Soba and udon

Soba is a type of noodle made principally from buckwheat flour, with wheat flour, imo (a type of taro root), and egg white serving as a thickener. The noodles are boiled briefly and then immediately rinsed with cold water. The noodles are often served cold on a zaru (ざる woven bamboo mat), and dipped in tsuyu (つゆ "seasoned sauce") flavored with fresh condiments such as grated wasabi (わさび Japanese horseradish), diced green onion, and strips of nori (laver seaweed). This is called zaru soba (ざるそば). Soba eaten in a hot broth (similar to the tsuyu つゆ dipping sauce) is called kake soba (かけそば). Toshikoshi soba (年越しそば としこしそば year-crossing soba) is a traditional New Year's Eve dish.

Udon are thick noodles made of wheat flour. The making of udon is thought to have been brought to Japan from China during the Nara period (710-794). Salt and water are added to flour to make the dough, which is kneaded, let to stand, rolled out, and cut into strips. The noodles are boiled and served in a hot broth tsuyu (つゆ dipping sauce) flavored with shoyu (醤油 しょうゆ soy sauce), mirin (みりん sweet cooking sake), sugar, and dashi (だしsoup stock) made with flaked dried bonito.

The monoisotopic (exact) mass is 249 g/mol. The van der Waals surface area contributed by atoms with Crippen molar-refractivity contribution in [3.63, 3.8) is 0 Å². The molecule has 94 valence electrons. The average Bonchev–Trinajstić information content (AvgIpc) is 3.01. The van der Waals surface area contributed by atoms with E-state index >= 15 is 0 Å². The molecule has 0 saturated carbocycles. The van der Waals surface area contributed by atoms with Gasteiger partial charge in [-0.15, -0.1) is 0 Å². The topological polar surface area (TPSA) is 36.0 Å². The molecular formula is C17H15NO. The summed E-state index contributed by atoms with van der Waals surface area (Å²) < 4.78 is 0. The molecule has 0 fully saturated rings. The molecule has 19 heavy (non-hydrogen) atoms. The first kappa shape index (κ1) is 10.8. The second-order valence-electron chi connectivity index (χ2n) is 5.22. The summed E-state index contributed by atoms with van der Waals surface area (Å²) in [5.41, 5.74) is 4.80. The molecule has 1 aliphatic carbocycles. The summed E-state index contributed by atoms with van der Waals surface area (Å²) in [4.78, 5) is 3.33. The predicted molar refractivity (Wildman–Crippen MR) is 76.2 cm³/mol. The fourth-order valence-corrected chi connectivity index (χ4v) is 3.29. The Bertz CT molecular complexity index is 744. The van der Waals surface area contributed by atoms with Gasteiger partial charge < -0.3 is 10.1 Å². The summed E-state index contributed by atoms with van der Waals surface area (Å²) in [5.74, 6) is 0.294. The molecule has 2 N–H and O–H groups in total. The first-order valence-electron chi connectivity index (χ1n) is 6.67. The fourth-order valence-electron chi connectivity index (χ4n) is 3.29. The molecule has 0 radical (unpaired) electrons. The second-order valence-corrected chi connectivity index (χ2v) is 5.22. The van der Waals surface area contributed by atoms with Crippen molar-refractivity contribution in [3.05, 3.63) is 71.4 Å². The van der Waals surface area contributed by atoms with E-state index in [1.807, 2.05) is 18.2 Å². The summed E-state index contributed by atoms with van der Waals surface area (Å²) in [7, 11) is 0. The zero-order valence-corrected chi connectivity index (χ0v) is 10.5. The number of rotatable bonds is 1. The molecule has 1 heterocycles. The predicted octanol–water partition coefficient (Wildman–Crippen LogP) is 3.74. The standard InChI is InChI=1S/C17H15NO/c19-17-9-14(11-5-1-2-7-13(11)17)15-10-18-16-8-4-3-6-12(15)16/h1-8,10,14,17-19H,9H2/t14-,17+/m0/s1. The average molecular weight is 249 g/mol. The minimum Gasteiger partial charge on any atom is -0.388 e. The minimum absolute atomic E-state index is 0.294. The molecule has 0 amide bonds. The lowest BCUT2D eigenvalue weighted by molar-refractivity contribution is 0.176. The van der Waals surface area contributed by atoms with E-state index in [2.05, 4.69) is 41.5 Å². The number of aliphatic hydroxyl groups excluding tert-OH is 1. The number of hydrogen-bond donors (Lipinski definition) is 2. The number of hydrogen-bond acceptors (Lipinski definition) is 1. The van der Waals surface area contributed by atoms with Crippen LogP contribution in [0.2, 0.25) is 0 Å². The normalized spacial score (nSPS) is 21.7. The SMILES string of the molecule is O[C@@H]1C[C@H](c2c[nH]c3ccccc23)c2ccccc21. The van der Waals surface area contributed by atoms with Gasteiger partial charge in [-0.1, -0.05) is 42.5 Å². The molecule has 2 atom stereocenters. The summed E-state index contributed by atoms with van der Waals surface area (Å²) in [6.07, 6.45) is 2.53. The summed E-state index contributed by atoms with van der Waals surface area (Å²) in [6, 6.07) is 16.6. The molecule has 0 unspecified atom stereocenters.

Udon and soba are served in many variations, such as accompanied by tenpura (天ぷら てんぷら deep-fried fish and vegetables), eaten with raw egg (tsukimi soba/udon 月見そば/うどん つきみそば/うどん), or sweet-sour flavored aburaage (油揚げ あぶらあげ deep-fried been curd) (kitsune soba/udon きつねそば/うどん).




| Deai Home |Photos Top | Teacher Support Information |Mini Encyclopedia |